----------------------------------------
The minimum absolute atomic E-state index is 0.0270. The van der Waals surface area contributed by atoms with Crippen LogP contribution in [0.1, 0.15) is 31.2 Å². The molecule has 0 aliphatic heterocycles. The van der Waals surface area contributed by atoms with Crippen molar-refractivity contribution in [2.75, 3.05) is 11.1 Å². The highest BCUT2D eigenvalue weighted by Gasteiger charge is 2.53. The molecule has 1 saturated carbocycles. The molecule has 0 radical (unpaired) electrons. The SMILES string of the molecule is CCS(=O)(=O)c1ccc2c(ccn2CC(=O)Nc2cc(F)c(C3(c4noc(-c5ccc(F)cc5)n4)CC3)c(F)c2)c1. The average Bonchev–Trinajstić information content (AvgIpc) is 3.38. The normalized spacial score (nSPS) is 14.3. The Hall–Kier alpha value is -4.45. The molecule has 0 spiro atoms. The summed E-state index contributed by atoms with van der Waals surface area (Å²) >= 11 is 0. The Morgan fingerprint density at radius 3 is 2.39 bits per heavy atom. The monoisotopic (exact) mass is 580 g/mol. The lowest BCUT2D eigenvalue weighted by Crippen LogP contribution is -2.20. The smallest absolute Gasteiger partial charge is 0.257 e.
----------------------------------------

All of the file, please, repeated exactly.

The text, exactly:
The minimum absolute atomic E-state index is 0.0270. The van der Waals surface area contributed by atoms with Crippen LogP contribution in [0.1, 0.15) is 31.2 Å². The molecule has 0 aliphatic heterocycles. The van der Waals surface area contributed by atoms with Crippen molar-refractivity contribution in [2.75, 3.05) is 11.1 Å². The highest BCUT2D eigenvalue weighted by Gasteiger charge is 2.53. The molecule has 1 saturated carbocycles. The molecule has 0 radical (unpaired) electrons. The SMILES string of the molecule is CCS(=O)(=O)c1ccc2c(ccn2CC(=O)Nc2cc(F)c(C3(c4noc(-c5ccc(F)cc5)n4)CC3)c(F)c2)c1. The average Bonchev–Trinajstić information content (AvgIpc) is 3.38. The normalized spacial score (nSPS) is 14.3. The Hall–Kier alpha value is -4.45. The molecule has 0 spiro atoms. The summed E-state index contributed by atoms with van der Waals surface area (Å²) >= 11 is 0. The Morgan fingerprint density at radius 3 is 2.39 bits per heavy atom. The monoisotopic (exact) mass is 580 g/mol. The lowest BCUT2D eigenvalue weighted by Crippen LogP contribution is -2.20. The smallest absolute Gasteiger partial charge is 0.257 e.